From the judgment based upon the award in the bureau, respondent appealed to the Bergen County Court of Common Pleas.
Notwithstanding the concessions that deceased employe
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was overcome from heat prostration while at his work and died as the result thereof, and all other proofs heretofore stated, the Pleas reversed the bureau. In so doing it found as follows:
"* * * The place where he worked was a large, well ventilated warehouse, built over the Hudson river, the day was hot, but Ciocca was not exposed at any time to the direct rays of the sun. There is no evidence that the place where he worked was hotter than other places in the vicinity. In fact, all the evidence on this point indicates that it was cooler. Neither is there any evidence that his exposure to the heat of the day was greater than that suffered by the public generally, nor that he was exerting himself unduly or unusually, nor that he was doing heavy work or working longer than was usual. He was not exposed to any artificial heat. There is, to sum it up, no evidence that his employment in any way contributed to or caused his prostration by heat or his ensuing death.
"There being no evidence that in his employment the decedent was subjected to a greater risk than that to which persons in the locality generally were exposed, his dependents are not entitled to compensation. Kauffeld v. Pfund, 97 N.J.L. 335."
From the judgment based upon the finding in the Pleas, the widow appealed to the Supreme Court. That court adopted the findings, factually and legally, of the Pleas. 122 N.J.L. 165; 4 A.2d 397. It is the propriety of the judgment based upon that finding that is here challenged.
1. We think the challenge is meritorious. In our opinion, the judgment under review is based upon a misapprehension of the applicable rule of law determinative of the question as to when a compensable accident can properly be said to have arisen out of the employment.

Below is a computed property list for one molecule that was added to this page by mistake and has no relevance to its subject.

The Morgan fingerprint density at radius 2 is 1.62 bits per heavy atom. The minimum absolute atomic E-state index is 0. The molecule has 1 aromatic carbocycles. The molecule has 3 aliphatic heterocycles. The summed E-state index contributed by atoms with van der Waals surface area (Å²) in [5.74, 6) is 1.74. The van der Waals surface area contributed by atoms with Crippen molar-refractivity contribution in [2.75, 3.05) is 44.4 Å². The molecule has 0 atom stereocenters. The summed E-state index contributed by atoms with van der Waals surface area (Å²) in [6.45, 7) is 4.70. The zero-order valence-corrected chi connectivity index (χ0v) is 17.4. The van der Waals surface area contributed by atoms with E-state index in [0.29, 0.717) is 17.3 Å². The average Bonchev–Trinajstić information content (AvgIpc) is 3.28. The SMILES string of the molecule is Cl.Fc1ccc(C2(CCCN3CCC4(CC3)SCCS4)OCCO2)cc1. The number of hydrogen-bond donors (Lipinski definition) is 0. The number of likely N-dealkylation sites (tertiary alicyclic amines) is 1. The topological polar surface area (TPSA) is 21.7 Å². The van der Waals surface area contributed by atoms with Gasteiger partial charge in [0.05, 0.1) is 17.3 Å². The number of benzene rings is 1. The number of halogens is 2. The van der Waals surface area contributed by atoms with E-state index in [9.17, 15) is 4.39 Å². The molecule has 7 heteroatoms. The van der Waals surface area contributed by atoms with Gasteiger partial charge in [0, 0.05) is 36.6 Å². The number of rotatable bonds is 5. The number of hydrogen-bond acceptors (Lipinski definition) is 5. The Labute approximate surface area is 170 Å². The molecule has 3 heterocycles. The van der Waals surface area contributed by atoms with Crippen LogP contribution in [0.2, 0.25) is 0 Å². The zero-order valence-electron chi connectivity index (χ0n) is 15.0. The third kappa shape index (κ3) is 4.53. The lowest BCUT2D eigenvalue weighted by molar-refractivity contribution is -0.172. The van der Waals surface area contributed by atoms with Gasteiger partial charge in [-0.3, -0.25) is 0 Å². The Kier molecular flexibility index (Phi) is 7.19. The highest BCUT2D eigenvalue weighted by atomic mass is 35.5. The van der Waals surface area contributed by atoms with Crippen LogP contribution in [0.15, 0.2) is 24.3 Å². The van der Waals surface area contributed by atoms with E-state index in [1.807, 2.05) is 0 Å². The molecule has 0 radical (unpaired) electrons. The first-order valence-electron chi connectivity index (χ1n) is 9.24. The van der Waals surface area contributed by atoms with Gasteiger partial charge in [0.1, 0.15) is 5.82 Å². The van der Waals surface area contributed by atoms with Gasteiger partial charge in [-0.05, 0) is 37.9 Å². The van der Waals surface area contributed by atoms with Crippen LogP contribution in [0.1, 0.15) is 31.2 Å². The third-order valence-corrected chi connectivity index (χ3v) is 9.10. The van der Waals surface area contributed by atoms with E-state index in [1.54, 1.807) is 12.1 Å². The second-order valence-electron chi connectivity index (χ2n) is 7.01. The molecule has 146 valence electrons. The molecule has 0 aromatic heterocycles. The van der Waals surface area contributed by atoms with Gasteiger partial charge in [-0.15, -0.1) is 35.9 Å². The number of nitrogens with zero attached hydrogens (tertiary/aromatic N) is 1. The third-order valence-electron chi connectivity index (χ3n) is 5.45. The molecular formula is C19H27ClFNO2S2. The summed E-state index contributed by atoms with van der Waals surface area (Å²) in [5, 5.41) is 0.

Concededly, unusual strain, effort, or exertion on the part of the employe in his employment has unquestionably frequently formed the basis for the determination by our courts that the employe has suffered a compensable accident. Typical cases are Bernstein Furniture Co. v. Kelly, 114 N.J.L. 500; 177 A. 554; affirmed, 115 N.J.L. 500; 180 A. 832;
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Rother v. Merchants Refrigerating Co., 122 N.J.L. 347; 6 A.2d 404; affirmed, 123 N.J.L. 262; 8 A.2d 571. And, so, too, it must be conceded, the fact that the employment subjected the employe in his work to a greater exposure than that to which persons generally in that locality were exposed has also frequently formed the basis for our courts holding that the employe had suffered a compensable accident. Typical cases are Kauffeld v. P.F. Pfund & Son, 97 N.J.L. 335; 116 A. 487; Richter v. DuPont de Nemours Co., 118 N.J.L. 404; 193 A. 194; affirmed, 119 N.J.L. 427; 197 A. 376. The aforesaid adjudications, however, mark no departure from what we conceive to be the applicable rule of law. For, in each case where compensation was allowed, a compensable accident was proved. We need hardly labor the point that simply because an employe does not in his employment exercise out of the ordinary effort, strain or exertion, or is not subjected to greater exposure than that to which other persons generally in that locality are exposed, it does not necessarily follow that the employe cannot otherwise sustain a compensable accident.